Australian Coat of Arms

Member for Blaxland

Shadow Minister for Regional Services, Territories and Local Government

Shadow Minister for Housing and Homelessness 

TELEVISION INTERVIEW - ABC WEEKEND BREAKFAST

E&OE TRANSCRIPT
TELEVISION INTERVIEW
ABC WEEKEND BREAKFAST
SATURDAY, 29 FEBRUARY 2020


SUBJECTS: Coronavirus; the Economy; Jacinda Ardern.

FAUZIAH IBRAHIM: Welcome to you both, seeing as this is the Jason and Jason show Im going to have to make it quite formal and call you both by your full names. Lets talk about the Government enacting emergency plans for a possible pandemic. As I understand it Jason Clare, the WHO hasnt actually called it a pandemic as yet. Are we over panicking or do you think it is time to prepare for a possible pandemic?

JASON CLARE: No I think the Government has done the right thing here. They have followed the advice of the Chief Medical Officer. They have followed the advice of the experts. Thats the right thing to do. This is not a time for politics. Its a time for both parties to listen to the experts. 

Its about the only thing the Governments done right this year. I only wish they had followed the advice of the experts on the bushfires when it comes to the former fire chiefs who told the Government what to do thereor followed the advice of the experts when it came to the sports rorts scandal. If they'd done that - if they had followed the advice of the experts in those other areas - this government wouldn't be in as much trouble today as it is.

JOHANNA NICHOLSON: Jason Falinski, the New Zealand Government has announced that travellers from Iran will no longer be able to enter New Zealand until at least March 3rd. At the moment Australia has got the travel ban for travellers who have passed through China and that's been extended a number of times. Are you looking at extending that travel ban to other countries as we see cases rise in other areas?


JASON FALINSKI:Look we will be taking advice from the Chief Medical Officer and experts in this area. We're hoping for the best but we're preparing for the worst whether it's through our National Medicines Inventory, all the things that we have done thus far have been to ensure that the safety of the Australian people is maintained. We will obviously be following the best advice that we have in this particular area if we need to extend quarantine for people travelling through certain countries we will do that. And look you know as we've seen this week we've had several international organisations say that this thing is going to, that the corona virus is going to get worse before it gets better. Fortunately so far in those nations where it has been reported they mostly overwhelmingly have very well developed and sophisticated health systems so that they can be contained and people who contract the virus can be treated properly and effectively and so that the deaths from this globally are kept as low as possible. I think it's important that any government whether it be here or overseas is ensuring that they keep people's fears in check. We don't want to get into rampant speculation. What we do want to do is make sure that we are dealing with this issue as appropriately and sensibly as we possibly can.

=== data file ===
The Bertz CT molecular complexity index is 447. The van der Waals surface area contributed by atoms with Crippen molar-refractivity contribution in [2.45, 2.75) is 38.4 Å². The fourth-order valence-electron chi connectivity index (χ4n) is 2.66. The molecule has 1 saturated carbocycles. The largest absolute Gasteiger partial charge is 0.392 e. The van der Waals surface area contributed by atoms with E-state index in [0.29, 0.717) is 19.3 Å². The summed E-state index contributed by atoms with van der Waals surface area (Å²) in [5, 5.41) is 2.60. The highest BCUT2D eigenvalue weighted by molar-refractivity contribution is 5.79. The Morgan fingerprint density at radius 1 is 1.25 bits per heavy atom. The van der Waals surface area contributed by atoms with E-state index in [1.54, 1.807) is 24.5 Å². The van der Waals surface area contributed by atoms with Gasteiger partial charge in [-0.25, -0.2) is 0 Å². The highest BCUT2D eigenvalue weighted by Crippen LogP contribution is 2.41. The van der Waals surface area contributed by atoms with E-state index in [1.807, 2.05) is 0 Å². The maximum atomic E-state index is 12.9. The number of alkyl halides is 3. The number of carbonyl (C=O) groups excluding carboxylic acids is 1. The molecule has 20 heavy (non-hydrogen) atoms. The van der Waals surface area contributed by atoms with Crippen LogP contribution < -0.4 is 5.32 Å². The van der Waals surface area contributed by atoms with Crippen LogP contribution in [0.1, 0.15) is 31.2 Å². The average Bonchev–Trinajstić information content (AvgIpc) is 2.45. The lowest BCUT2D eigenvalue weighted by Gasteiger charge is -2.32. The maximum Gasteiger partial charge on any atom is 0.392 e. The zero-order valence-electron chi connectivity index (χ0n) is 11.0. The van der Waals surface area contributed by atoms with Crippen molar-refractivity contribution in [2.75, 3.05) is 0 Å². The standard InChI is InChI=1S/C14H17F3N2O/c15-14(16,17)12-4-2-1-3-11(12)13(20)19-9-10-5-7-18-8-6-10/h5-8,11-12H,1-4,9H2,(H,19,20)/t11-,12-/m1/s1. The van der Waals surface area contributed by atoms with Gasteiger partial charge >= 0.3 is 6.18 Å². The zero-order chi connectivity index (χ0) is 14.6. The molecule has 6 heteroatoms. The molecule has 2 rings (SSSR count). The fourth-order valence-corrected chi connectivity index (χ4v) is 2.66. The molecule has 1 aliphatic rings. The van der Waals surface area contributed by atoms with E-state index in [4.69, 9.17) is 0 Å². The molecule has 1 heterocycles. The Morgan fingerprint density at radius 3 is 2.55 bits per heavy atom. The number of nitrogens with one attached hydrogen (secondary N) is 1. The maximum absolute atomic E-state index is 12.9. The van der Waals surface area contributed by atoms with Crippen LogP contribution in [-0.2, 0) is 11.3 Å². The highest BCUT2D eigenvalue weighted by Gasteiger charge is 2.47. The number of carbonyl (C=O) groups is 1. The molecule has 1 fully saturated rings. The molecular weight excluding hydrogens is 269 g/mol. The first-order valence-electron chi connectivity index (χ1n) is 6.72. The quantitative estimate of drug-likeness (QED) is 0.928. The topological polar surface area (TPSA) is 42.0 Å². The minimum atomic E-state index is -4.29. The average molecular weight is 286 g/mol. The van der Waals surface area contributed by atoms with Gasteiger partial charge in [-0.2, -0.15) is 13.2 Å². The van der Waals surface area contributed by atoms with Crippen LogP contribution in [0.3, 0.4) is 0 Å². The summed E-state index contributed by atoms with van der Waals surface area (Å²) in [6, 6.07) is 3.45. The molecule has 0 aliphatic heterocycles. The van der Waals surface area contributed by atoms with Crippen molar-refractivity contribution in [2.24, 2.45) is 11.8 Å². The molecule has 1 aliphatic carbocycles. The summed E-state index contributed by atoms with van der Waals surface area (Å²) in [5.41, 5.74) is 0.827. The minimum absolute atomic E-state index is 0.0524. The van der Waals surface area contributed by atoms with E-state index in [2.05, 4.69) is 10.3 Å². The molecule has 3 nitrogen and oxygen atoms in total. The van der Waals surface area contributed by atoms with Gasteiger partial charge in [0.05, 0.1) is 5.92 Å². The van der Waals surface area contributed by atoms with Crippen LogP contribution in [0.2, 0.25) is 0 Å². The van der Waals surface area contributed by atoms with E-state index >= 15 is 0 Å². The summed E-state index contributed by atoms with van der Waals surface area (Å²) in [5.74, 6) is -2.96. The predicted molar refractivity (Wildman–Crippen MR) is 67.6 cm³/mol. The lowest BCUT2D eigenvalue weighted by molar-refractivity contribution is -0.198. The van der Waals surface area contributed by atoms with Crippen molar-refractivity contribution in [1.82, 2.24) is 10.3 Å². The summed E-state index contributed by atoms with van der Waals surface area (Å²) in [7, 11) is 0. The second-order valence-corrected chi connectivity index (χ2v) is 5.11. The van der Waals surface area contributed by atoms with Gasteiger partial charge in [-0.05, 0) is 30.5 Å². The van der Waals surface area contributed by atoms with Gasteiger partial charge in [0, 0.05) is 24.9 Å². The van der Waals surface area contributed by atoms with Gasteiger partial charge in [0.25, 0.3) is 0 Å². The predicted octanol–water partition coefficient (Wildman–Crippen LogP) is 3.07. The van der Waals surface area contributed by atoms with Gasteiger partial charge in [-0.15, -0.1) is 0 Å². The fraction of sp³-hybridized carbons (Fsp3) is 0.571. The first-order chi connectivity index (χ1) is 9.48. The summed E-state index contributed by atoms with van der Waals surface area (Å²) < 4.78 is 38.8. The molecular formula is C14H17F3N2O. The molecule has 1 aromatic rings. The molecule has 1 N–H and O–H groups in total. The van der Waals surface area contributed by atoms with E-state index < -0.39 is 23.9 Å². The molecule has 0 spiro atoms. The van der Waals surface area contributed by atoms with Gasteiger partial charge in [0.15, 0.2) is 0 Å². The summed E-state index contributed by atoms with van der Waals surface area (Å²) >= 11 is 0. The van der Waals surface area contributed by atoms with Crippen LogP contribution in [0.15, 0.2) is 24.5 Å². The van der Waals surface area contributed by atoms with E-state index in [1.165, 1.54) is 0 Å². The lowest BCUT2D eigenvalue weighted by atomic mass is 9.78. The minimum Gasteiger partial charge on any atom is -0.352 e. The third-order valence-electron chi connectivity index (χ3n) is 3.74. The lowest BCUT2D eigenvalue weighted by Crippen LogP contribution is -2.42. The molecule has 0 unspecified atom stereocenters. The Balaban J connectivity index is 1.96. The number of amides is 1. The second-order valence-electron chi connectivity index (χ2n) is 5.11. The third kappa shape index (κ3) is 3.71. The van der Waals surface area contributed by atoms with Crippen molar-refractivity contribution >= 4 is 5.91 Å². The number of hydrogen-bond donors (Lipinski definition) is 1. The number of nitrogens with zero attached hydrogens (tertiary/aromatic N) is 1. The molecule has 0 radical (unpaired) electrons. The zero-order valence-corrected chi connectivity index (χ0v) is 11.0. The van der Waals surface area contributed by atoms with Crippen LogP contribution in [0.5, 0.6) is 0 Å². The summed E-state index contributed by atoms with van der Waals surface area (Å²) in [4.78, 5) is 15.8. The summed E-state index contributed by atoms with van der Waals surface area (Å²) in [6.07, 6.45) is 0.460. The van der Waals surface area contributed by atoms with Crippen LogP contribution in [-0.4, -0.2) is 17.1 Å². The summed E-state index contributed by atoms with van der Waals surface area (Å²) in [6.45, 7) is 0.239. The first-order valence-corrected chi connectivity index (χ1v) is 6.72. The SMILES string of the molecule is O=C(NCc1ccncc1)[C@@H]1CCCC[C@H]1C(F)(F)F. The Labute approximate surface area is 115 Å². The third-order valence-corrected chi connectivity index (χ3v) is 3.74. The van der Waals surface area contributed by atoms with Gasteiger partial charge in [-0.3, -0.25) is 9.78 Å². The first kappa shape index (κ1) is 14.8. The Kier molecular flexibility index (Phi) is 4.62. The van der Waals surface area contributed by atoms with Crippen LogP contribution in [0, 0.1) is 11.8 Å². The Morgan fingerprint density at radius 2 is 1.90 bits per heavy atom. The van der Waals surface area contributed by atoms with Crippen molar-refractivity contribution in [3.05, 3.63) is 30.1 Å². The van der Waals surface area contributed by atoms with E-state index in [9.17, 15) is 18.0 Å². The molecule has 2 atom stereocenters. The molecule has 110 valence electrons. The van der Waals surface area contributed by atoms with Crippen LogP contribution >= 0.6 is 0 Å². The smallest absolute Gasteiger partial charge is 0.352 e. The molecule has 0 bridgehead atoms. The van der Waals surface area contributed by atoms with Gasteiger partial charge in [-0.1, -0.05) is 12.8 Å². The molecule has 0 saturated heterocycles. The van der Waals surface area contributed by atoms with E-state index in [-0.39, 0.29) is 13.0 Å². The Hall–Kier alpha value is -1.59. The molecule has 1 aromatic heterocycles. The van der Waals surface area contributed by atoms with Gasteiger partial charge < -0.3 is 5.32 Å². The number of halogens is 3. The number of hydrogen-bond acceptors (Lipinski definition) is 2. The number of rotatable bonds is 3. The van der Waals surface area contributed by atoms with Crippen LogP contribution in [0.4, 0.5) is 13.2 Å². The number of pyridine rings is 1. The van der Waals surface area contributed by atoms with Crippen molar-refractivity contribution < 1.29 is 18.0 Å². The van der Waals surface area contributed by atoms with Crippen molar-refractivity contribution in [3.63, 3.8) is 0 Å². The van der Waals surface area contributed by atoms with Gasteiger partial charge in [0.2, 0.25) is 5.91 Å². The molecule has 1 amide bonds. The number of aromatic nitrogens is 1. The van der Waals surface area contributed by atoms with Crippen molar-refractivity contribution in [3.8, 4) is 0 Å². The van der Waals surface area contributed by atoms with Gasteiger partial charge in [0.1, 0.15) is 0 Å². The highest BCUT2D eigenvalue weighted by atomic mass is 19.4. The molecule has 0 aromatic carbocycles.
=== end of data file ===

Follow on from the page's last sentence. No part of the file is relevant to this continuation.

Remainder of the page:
IBRAHIM: Jason Clare there has been a lot of talk about you know this travel ban and the fact we are actually starting to see some of our sectors being affected as well. We seeing the education sector affected. We're seeing the tourism sector affected as well. It's also affecting the bilateral relations between China and Australia. You know relations, trust as well. Do you think that extending this ban even further will actually affect the trust between the two countries and perhaps China may find a different a different market?

CLARE: Well look, the health of Australians is what's most important here so I agree with Jason. First and foremost you've got to take the advice of the experts. Take the advice of the Chief Medical Officer. We've got one of the best health systems in the world, if not the best. And this is serious but people shouldn't panic. We just take the advice of the experts here.

We're being told this is going to have an impact on the economy. How big? We're yet to see. The point I'd make here Fauzi is that we were told by the Government they would deliver a surplus. Now I'm still expecting that they will deliver on their promise in May and no amount of weasel words or no amount of pointing to the Coronavirus will get them out of that. The fact is the economy was getting weaker last year. Last year economic growth here in Australia was weaker than Greece. We had the Reserve Bank cut interest rates three times and unemployment now going up. So that's why we told the Government last year that they should bring forward tax cuts. They ignored us against all of those warnings. So if this has an impact on the Australian economy either through China or more broadly, then the government will only have themselves to blame.

NICHOLSON: Well Jason Clare it's not just been the corona virus it's also been the bushfire crisis and last year when that bushfire crisis was going. We had many people including people from Labor saying look don't worry about the surplus. Australians want the government to step in and offer assistance. So you can't have it both ways.